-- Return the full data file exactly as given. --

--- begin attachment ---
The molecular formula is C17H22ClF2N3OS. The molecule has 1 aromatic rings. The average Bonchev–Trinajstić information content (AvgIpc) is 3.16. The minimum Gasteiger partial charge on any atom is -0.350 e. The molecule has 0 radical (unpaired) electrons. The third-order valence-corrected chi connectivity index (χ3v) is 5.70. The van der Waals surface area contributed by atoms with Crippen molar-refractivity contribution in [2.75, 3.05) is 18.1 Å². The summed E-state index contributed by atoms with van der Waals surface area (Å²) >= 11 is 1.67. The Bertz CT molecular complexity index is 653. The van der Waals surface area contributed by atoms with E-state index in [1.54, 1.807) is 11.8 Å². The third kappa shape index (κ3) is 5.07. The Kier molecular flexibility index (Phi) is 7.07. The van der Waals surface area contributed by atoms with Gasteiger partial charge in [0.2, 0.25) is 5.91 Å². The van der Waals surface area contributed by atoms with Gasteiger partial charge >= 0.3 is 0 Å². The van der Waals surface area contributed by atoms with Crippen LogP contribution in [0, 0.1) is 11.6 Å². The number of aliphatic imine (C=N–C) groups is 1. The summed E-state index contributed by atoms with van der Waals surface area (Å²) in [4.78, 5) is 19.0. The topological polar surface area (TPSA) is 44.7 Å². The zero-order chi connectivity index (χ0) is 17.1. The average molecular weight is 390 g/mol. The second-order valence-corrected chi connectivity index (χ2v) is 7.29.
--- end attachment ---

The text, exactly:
The molecular formula is C17H22ClF2N3OS. The molecule has 1 aromatic rings. The average Bonchev–Trinajstić information content (AvgIpc) is 3.16. The minimum Gasteiger partial charge on any atom is -0.350 e. The molecule has 0 radical (unpaired) electrons. The third-order valence-corrected chi connectivity index (χ3v) is 5.70. The van der Waals surface area contributed by atoms with Crippen molar-refractivity contribution in [2.75, 3.05) is 18.1 Å². The summed E-state index contributed by atoms with van der Waals surface area (Å²) >= 11 is 1.67. The Bertz CT molecular complexity index is 653. The van der Waals surface area contributed by atoms with E-state index in [1.54, 1.807) is 11.8 Å². The third kappa shape index (κ3) is 5.07. The Kier molecular flexibility index (Phi) is 7.07. The van der Waals surface area contributed by atoms with Gasteiger partial charge in [0.2, 0.25) is 5.91 Å². The van der Waals surface area contributed by atoms with Gasteiger partial charge >= 0.3 is 0 Å². The van der Waals surface area contributed by atoms with Crippen LogP contribution in [0, 0.1) is 11.6 Å². The number of aliphatic imine (C=N–C) groups is 1. The summed E-state index contributed by atoms with van der Waals surface area (Å²) in [4.78, 5) is 19.0. The topological polar surface area (TPSA) is 44.7 Å². The zero-order chi connectivity index (χ0) is 17.1. The average molecular weight is 390 g/mol. The second-order valence-corrected chi connectivity index (χ2v) is 7.29.